So the KG are not "making a political decision" in this case. Assuming they have no knowledge that Aerys named Viserys as the new heir, Jon simply is next in line, if legitimate. They learn that Rhaegar, Aerys and Aegon are all dead. It is "known" that "sons come before uncles" in succession. So the KG simply are guarding the new heir under Targ precedent. They would not think they were making any decisions, as they would not think there was a decision to make. Absent a GC (or known naming of a different heir), the next in line is the next in line -- and Jon would be the next in line.

 

I tended to believe " You know nothing, Jon Connington". IMHO He only knew what most people (like Barri) knew about Rhaegar and Lyanna stuff. 

 

I think it does not matter if Rhaegar got married secretly or not. The point is, in the current story, if most people will recognize Jon Snow as Jon Targaryen by a secret polygamy marriage which happened 18 years ago and also lack of valid proof. Faith and King did not know about it. Nobody who is alive has proof for it. Everybody who involved in this possible wedding were dead. 

A future king can legitimize Jon as Jon Stark or Jon Targaryen by just one pen. Can a future king lawfully recognize a secret polygamy marriage for two dead people based on whatever Howland Reed said (he was not in the marriage or in the "promise me" part)?

Which one is easier? Why author bothers to tell us there is a secret marriage which nobody can verify and also will raise a funny question for himself: 

If a prince can secretly marry a second wife to fix his problem, why not Robb Stark, a king of the North, marry Jenny and Roslin together to save his butts from his tragedy?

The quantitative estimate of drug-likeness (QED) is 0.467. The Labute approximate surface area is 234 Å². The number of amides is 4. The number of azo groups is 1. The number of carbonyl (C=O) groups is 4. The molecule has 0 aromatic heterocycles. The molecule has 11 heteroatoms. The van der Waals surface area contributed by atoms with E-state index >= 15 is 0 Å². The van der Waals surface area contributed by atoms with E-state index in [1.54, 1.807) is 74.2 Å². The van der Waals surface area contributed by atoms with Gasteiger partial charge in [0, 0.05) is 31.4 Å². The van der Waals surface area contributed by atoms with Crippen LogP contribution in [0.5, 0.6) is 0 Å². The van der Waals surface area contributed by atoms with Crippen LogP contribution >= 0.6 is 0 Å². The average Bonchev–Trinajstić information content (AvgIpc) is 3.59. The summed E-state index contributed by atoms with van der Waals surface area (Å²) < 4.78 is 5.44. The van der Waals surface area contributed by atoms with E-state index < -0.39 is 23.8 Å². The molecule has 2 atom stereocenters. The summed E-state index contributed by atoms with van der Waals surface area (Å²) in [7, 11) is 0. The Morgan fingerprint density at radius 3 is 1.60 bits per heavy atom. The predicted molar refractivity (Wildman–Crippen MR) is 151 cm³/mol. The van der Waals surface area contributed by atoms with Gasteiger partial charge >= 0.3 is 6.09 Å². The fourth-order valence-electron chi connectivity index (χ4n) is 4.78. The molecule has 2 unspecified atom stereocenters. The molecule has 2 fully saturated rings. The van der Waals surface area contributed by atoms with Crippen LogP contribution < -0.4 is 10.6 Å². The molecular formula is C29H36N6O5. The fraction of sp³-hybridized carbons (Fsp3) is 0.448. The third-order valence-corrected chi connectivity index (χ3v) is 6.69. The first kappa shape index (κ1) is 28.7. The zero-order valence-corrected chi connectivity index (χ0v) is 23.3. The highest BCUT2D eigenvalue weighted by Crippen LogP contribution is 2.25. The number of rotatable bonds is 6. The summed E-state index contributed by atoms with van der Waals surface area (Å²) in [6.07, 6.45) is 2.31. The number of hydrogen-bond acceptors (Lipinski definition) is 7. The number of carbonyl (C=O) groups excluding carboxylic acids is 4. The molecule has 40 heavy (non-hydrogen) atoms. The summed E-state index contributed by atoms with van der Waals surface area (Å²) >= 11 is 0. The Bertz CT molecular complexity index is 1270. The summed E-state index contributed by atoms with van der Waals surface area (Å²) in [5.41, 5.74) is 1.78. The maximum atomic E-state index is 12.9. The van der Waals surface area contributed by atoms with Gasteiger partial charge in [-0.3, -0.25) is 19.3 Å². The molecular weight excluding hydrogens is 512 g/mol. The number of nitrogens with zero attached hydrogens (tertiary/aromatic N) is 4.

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The question is his legitimacy at birth -- when the KG are guarding him as the new heir. Whether Jon is legit at that time is based "solely" on whether Rhaegar and Lyanna were married -- not whether anyone else (like Aerys or HS) accepted the marriage.

 

As to your point, Rhaegar would want Jon to be a "full dragon" at birth as at at minimum Rhaegar thought Jon to be a head of the dragon and would want Jon to be a dragon in every sense. And if Rhaegar even suspected that Jon and not Aegon would be the prince that was promised, Rhaegar would want Jon to be a prince at birth -- not needed to be legitimized later.

Here comes again, "why 3 KG there?"--- "because there is a king inside"--- "how come there is a king inside" ---"R and L must be married". 

The truth is, 3 KG were ordered by Rhaegar to stay there, even there is nobody inside, they had to stay. 

Rhaegar asked KG to leave him alone when he traveled to summerhall. By your logic, KG should reject and say "I must be with you to protect you since you are the heir". No, they simply followed the order and stayed away from Rhaegar.